It is interesting to note that the Rebbe mentioned this question in a sichah on the sixth night of Sukkos, 5752, as an example of a new addition in halachah created as a result of a modern innovation. The Rebbe also points out that this discussion would also pertain to a Jewish person on one of the other mazalos (i.e., a planet, such as Mars).

Tzuras Halevanah, pp. 26b-27a. Im Esak Shamayim, pp. 63-65. Sichos Kodesh 5752, Vol. 1, pp. 158-160


The Key is At the End Gimmel Cheshvan, 5777

May it be a year of light, a year of blessing, a year of geulah, a year of happiness, a year of glory, a year of good assembly, a year of merit, a year of good life, a year of goodness, a year of promise, a year of sustenance, a year of successful study, a year of kingship, a year of victory and miracles, a year of good signs, a year of strength ("Hashem will give strength to his nation; Hashem will bless his nation with peace"), a year of redemption, a year of jubilation, a year of holiness, a year of supremacy, a year of great joy until it reaches the level of ad delo yada, and a year of praise.

All this is included in and derives from the fact that it is a year of Torah and a year of tefillah, and before that-a year of teshuvah.

Birchas Habonim of Erev Yom Kippur after Minchah, 5744 (TM 5744, Vol. 1, p. 137)

Chof Elul, 5776

Torah-Your Private Lawyer

The Gemara says (Makos 10a) that Torah protects a person, similar to an ir miklat. Similarly, Sefer Chareidim writes (Mitzvas Hateshuvah Ch. 3) that studying Torah protects a person from suffering.

How exactly does Torah protect a person? Perhaps it's by acting as a private lawyer when he is judged Above.

Chovos Halevavos explains (Shaar Hateshuvah Ch. 10, as explained by Pas Lechem) that (once a person does his best Teshuva, Hashem finds pretexts for a person's negative conduct, to minimize the severity of his misdeeds. This may be the type of protection afforded to a person who studies Torah: even if he has sinned and deserves to be punished, when he is judged in the supernal Beis Din, Hashem will excuse his actions so he can be vindicated.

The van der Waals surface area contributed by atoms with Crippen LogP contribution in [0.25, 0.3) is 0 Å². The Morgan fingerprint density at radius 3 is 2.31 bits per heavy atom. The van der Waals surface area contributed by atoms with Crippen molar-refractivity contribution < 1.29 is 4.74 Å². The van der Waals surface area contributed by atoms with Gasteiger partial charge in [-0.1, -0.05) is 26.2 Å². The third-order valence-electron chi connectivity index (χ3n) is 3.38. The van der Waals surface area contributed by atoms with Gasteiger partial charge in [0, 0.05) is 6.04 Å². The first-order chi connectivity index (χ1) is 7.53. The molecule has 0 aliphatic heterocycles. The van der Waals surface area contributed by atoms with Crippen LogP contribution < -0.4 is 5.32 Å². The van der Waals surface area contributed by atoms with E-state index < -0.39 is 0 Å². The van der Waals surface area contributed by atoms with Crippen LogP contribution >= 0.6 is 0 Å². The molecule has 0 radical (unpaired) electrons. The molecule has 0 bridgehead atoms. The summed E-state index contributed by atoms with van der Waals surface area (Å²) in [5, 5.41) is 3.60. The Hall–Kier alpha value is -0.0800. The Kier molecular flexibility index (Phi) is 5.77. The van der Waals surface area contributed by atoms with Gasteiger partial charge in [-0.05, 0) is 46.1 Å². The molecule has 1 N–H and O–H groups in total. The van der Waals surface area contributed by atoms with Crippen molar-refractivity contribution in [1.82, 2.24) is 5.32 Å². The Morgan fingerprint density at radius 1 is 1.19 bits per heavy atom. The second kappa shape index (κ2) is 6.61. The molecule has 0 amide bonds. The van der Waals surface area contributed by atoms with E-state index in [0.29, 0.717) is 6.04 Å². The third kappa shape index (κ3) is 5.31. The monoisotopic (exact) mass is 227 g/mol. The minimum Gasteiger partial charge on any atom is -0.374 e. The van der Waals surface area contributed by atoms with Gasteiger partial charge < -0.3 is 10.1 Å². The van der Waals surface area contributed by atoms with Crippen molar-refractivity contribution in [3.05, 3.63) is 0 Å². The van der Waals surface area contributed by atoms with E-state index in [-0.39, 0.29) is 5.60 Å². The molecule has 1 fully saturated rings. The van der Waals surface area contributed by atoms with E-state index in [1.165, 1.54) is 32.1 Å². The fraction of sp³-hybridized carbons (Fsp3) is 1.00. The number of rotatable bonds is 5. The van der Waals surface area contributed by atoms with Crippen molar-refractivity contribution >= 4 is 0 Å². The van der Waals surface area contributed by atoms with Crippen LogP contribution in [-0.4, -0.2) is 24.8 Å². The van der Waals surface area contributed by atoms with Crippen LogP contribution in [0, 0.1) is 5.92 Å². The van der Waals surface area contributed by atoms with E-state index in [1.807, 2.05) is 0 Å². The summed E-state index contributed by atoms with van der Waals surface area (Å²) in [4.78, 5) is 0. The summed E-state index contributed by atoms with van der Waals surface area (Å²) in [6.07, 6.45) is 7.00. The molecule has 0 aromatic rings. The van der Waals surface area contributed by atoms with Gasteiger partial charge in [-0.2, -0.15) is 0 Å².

This idea may apply to the present month of Elul. As is known, Elul is an acronym for various pessukim, three of which correspond to the three pillars of Torah, avodah, and gemilus chassadim. The possuk corresponding to Torah is אנה לידו ושמתי לך, written with regard to arei miklat, because Torah protects a person like an ir miklat (Lekutei Torah of the Arizal, Parshas Shoftim).

This fits very well with the above. The month of Elul serves as a preparation for the judgment of Rosh Hashanah. In the merit of studying Torah during this time, Hashem will advocate for us when judging us and give us all a good and sweet new year.

Chof Elul, 5776

Union City, New Jersey,
Erev Rosh Hashanah, 5742 (1982)

A few days before Rosh Hashanah, a young man named R. Sholom Eliyahu Tzvi Zilber was blessed with a simchah: his wife gave birth to a baby boy. Since that year Rosh Hashanah fell out on Shabbos, the sholom zachor was scheduled to take place on the night of Rosh Hashanah. The young man put together a list of items to purchase for the event, which included some mezonos, fruits, drinks, and, obviously, arbes (chickpeas).

(One of the reasons for making a sholom zachor is to comfort the child for forgetting the Torah he had learned while in his mother's womb [Derishah, Yoreh Dei'ah, end of §264]. Since lentils are customarily served to mourners, it has become customary to serve chickpeas, which are similar to lentils, at a sholom zachor.)

However, the young man remembered that one is not supposed to eat nuts on Rosh Hashanah, and certain poskim extend this to legumes in general. May one serve arbes at a sholom zachor taking place on Rosh Hashanah night?